The History Of Vaccine Passports In The U.S. And What's New
STEVE INSKEEP, HOST:
Next, we report on the backstory of vaccine passports. The idea here is that you'd be required to show proof of immunization against COVID-19. The airline industry and universities and retailers are all considering ways to do that. But the effort has prompted accusations that some people would lose some of their freedom or medical privacy. The idea of a vaccine passport, though, is not new. Here's NPR's Yuki Noguchi.
YUKI NOGUCHI, BYLINE: The smallpox vaccine was first developed in 1770, but historian Jordan Taylor says small outbreaks continued to crop up across the U.S. for nearly two centuries after that. Factory workers, for example, infected each other by the dozen, developing sores that quickly spread over their bodies.
JORDAN TAYLOR: Pustules usually around your arms or your lymph nodes. And it's quite repellent, actually. It's extremely painful, very contagious. It's a gnarly disease.
NOGUCHI: And one that killed about a third of those infected. The country's first vaccine passport system was developed in response in the 1800s. Taylor, who teaches at Smith College, says local health officials or state governments started requiring proof of immunity when traveling or applying for a job. Train conductors and employers asked people to show either a scar left by a vaccine, a face pockmarked by smallpox or a doctor's certificate showing they'd been inoculated. Schools began requiring proof of smallpox vaccination to enroll, a practice that continues to today for myriad other diseases. Such measures proved highly effective at controlling infection. It enabled the economy to keep moving. And for the most part, the public accepted it as part of the public health bargain.
TAYLOR: For people in the 19th and 20th centuries, it really wasn't a question. It was obviously the case that this sort of vaccine passport system was preferable.
NOGUCHI: That's not to say there weren't vaccine skeptics. Taylor says a black market developed a century ago for forged certificates for those avoiding vaccination.
TAYLOR: Or to even create and sell fake scars made of plaster and things like that so that they can bypass and get around these restrictions.
NOGUCHI: But for the most part, he says, vaccine passport systems were seen as a ticket to greater freedom.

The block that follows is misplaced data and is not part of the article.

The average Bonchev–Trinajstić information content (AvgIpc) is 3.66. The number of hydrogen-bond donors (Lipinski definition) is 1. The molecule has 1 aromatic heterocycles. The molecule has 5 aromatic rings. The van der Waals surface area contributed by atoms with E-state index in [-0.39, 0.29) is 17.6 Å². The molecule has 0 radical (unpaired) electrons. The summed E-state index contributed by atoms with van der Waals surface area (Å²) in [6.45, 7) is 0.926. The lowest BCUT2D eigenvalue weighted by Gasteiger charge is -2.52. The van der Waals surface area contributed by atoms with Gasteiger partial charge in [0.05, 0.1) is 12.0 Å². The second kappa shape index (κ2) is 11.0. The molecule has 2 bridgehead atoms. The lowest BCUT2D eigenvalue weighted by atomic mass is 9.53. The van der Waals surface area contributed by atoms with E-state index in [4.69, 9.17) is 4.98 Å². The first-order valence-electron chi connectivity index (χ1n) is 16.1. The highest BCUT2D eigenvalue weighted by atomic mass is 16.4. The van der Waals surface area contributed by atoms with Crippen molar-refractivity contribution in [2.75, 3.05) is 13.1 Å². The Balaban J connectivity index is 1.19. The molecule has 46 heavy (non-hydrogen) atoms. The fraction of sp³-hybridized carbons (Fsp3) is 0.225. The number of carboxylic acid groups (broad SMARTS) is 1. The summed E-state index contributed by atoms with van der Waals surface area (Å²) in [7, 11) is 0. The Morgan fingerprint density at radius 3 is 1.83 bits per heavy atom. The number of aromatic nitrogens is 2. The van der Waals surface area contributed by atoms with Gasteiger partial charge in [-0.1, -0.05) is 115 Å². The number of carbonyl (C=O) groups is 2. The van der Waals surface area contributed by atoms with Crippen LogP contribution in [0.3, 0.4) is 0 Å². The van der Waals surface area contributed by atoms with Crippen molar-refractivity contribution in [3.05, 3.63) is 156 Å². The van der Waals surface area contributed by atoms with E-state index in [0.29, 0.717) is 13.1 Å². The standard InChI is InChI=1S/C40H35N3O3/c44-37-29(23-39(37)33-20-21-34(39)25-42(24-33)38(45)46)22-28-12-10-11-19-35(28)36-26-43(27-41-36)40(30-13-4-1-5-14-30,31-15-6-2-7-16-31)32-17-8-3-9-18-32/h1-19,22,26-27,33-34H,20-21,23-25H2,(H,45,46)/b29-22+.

TAYLOR: There was a different understanding of what it meant to be free.
NOGUCHI: A century ago, the public measured freedom in terms of their ability to gather publicly or participate in community activity.
TAYLOR: There's actually, as far as I can see, relatively little talk about violation of their liberties or their rights, the sorts of discourse that we're seeing now in response to the proposals for vaccine passports.
NOGUCHI: Today, those opposed to vaccine passports also express concern for the security and privacy of medical information. James Colgrove, a public health professor at Columbia, says that wasn't an issue 100 years ago because both smallpox and the vaccine left physical scars.
JAMES COLGROVE: It was much easier to check immunity back then. You just asked people to roll up their sleeves. Privacy was not really so much an issue.
NOGUCHI: Today, by contrast, people worry that a digital vaccine passport system could link to other databases that in turn could compromise other private information. And, says Colgrove, compared to a century ago, mistrust of government today runs very high.
COLGROVE: We're at one of those times when anti-government sentiment is particularly vehement. And so you throw that into the mix along with the mass spread of disinformation over the Internet, and it's a very toxic combination.
NOGUCHI: What's important, he says, is to not allow politics to derail public health measures like vaccine passports, which helped eradicate smallpox in the U.S. by 1950.
Yuki Noguchi, NPR News.
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